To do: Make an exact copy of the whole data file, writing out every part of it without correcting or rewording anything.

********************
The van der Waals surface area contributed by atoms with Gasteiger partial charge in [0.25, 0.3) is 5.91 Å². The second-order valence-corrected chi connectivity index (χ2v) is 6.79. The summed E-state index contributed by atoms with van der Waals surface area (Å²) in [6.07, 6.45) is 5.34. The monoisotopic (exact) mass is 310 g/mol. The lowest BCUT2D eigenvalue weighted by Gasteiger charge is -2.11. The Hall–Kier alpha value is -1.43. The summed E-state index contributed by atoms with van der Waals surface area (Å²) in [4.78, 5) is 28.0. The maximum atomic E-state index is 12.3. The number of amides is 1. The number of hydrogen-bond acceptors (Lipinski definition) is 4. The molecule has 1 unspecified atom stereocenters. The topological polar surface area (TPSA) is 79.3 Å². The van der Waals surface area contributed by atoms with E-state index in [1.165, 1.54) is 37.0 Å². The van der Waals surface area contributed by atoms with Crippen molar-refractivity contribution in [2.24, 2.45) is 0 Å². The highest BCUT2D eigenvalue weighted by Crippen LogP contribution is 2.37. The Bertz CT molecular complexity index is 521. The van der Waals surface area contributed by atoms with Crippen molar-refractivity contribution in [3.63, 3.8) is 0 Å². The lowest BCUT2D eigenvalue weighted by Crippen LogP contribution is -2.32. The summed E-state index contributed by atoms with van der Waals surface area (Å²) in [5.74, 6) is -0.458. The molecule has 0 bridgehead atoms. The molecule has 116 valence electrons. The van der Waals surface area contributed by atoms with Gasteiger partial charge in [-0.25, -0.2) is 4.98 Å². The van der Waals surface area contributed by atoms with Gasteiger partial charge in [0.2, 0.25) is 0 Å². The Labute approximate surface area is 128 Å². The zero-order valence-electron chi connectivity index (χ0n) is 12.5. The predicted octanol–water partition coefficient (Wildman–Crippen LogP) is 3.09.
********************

The van der Waals surface area contributed by atoms with Gasteiger partial charge in [0.25, 0.3) is 5.91 Å². The second-order valence-corrected chi connectivity index (χ2v) is 6.79. The summed E-state index contributed by atoms with van der Waals surface area (Å²) in [6.07, 6.45) is 5.34. The monoisotopic (exact) mass is 310 g/mol. The lowest BCUT2D eigenvalue weighted by Gasteiger charge is -2.11. The Hall–Kier alpha value is -1.43. The summed E-state index contributed by atoms with van der Waals surface area (Å²) in [4.78, 5) is 28.0. The maximum atomic E-state index is 12.3. The number of amides is 1. The number of hydrogen-bond acceptors (Lipinski definition) is 4. The molecule has 1 unspecified atom stereocenters. The topological polar surface area (TPSA) is 79.3 Å². The van der Waals surface area contributed by atoms with E-state index in [1.165, 1.54) is 37.0 Å². The van der Waals surface area contributed by atoms with Crippen molar-refractivity contribution in [2.24, 2.45) is 0 Å². The highest BCUT2D eigenvalue weighted by Crippen LogP contribution is 2.37. The Bertz CT molecular complexity index is 521. The van der Waals surface area contributed by atoms with Crippen molar-refractivity contribution in [3.63, 3.8) is 0 Å². The lowest BCUT2D eigenvalue weighted by Crippen LogP contribution is -2.32. The summed E-state index contributed by atoms with van der Waals surface area (Å²) in [5.74, 6) is -0.458. The molecule has 0 bridgehead atoms. The molecule has 116 valence electrons. The van der Waals surface area contributed by atoms with Gasteiger partial charge in [-0.25, -0.2) is 4.98 Å². The van der Waals surface area contributed by atoms with Gasteiger partial charge in [0.2, 0.25) is 0 Å². The Labute approximate surface area is 128 Å². The zero-order valence-electron chi connectivity index (χ0n) is 12.5. The predicted octanol–water partition coefficient (Wildman–Crippen LogP) is 3.09.